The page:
Ukraine, Gaza and the rise of identity geopolitics


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Early in the Gaza conflict, a TikTok video of John Kirby went viral. In the first frames, the White House spokesman is composed as he describes civilian casualties in Gaza as part of the “brutal, ugly” reality of war. In the second part, he chokes up as he describes his horror at civilian deaths in Ukraine.

For the Biden administration’s critics, that video summed up America’s double standards. But the whole debate about the relative treatment of Ukraine and Gaza misses a wider point about selective compassion. The tragedies of Ukraine, Gaza and Israel all get far more attention than wars and humanitarian calamities elsewhere in the world. 

The threat of a famine in Gaza is currently making global headlines every day. But last week the UN warned that “Sudan will soon be the world’s worst hunger crisis” with 18mn people facing acute food insecurity. It highlighted an ongoing conflict that involves “mass graves, gang rapes, shockingly indiscriminate attacks in densely populated areas” and more than 6.5mn displaced people. Reports from refugee camps in Darfur describe children dying of malnutrition every two hours.

Like Gaza, Sudan borders Egypt. But the Sudanese conflict — and last week’s warning — has been largely ignored by the wider world. A UN appeal for $2.7bn in humanitarian aid for Sudan that was launched last month has so far raised $131mn.

Efforts to free the Israeli hostages held in Gaza have become a centrepiece of international diplomacy. Last week, CIA head Bill Burns got directly involved. By contrast, the kidnapping of 287 children in Nigeria — many of them mercifully released over the weekend — got very little international attention. 

Go a little further back and the world’s capacity to ignore mass killing and suffering — particularly in Africa — is stark. The war between Ethiopia and the Tigray Peoples Liberation Front that began in November 2020 cost around 600,000 lives, according to Olusegun Obasanjo, the former Nigerian president, who helped to negotiate a peace treaty. More than half the victims were civilians, many of whom died of starvation.

The slogan “Black Lives Matter” that began in the US was resonating globally in 2020. But the wider world — including the African Union — barely seemed to register the loss of hundreds of thousands of black lives in the Ethiopia-Tigray war. 

What is it that causes some tragedies and conflicts to command the world’s attention and others to pass almost unnoticed? 

The answer seems to be something that can be called identity geopolitics. A conflict is much more likely to spark international concern and outrage if large numbers of people identify with those who are fighting or suffering. Europeans look at fleeing Ukrainians and imagine their own cities under bombardment. Many Muslims and Jews identify with the warring sides in Gaza.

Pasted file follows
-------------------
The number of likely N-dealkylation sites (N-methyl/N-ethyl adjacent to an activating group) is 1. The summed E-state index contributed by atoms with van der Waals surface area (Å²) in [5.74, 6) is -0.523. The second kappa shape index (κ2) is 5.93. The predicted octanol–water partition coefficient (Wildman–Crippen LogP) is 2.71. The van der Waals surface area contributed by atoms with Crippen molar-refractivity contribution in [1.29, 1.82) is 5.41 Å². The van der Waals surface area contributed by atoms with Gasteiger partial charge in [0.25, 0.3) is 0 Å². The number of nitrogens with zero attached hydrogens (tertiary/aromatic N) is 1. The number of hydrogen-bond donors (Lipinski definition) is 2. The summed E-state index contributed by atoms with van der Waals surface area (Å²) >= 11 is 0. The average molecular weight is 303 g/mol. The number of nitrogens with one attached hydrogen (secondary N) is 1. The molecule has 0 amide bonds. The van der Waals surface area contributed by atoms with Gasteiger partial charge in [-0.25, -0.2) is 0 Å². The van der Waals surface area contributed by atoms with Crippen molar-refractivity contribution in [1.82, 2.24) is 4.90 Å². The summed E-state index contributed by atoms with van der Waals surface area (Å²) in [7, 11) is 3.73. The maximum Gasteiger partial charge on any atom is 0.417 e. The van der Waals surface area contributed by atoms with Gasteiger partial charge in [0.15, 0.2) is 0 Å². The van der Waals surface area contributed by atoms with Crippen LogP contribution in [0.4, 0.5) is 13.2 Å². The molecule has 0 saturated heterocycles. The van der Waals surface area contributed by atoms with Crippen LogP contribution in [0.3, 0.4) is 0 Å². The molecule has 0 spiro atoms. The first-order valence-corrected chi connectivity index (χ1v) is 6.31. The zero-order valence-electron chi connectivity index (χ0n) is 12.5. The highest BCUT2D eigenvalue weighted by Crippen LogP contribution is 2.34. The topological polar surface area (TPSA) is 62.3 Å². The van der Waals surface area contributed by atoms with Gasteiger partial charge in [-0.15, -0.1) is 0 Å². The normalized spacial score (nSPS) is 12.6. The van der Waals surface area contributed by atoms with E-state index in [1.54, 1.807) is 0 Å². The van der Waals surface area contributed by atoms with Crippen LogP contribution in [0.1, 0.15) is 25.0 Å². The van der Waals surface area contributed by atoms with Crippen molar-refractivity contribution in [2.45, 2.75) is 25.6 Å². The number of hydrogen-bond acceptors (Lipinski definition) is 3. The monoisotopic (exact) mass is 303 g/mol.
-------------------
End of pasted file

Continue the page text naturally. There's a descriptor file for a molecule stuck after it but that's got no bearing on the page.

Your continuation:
My guess is that if the Ethiopia-Tigray war had involved white people slaughtering black people — or vice versa — it would have caused global uproar. Without that element of racial or group antagonism, however, outsiders were much less likely to identify with one side or another. 

When mass atrocities are broken down into individual stories, the emotional and political impact is much more powerful. Global audiences know the faces and names of Israeli toddlers who were kidnapped on October 7, and whose fates are unknown, and of the Palestinian children and families who have been killed in Israel’s Gaza offensive. Millions will see the Oscar-winning film 20 Days in Mariupol about the brutal Russian assault on a Ukrainian city. 

Films and journalism that tell stories of individual suffering can feel almost too painful to watch. But the names and fates of the Tigrayan or Sudanese children who were murdered or died of hunger will never get the same attention, so they will never provoke the same sort of global uproar. 

There is a circular process to the lack of attention given to tragedies in places such as Tigray or Sudan. International news organisations notice that their audiences do not seem engaged by these stories — which are also expensive and dangerous to cover. So they do not document events in the detail that might actually trigger international concern. 

Supporters of the Palestinian cause sometimes say the reason they feel so passionately about Gaza, but are not marching for Sudan or Haiti, is that western policy is directly implicated in events there. The US supplies weapons to Israel, but not to either side in Sudan. 

This argument is powerful — but not conclusive. The largest buyer of both American and British weaponry has traditionally been Saudi Arabia. The Saudis used those weapons in a conflict in Yemen that, according to the UN, had cost 377,000 lives by the end of 2021. Like the Israelis, the Saudis were accused of indiscriminate bombing and of provoking a famine. But there was little public outcry about this in the west.

The issue that caused a real crisis in US-Saudi relations was the murder of a single prominent journalist, Jamal Khashoggi. His horrific story had the power to move emotions and shift international politics — unlike the deaths of thousands of other victims, who were destined to remain anonymous. 

World politics still seems to live by the infamous phrase, often attributed to Stalin: “A single death is a tragedy, a million deaths is a statistic.”

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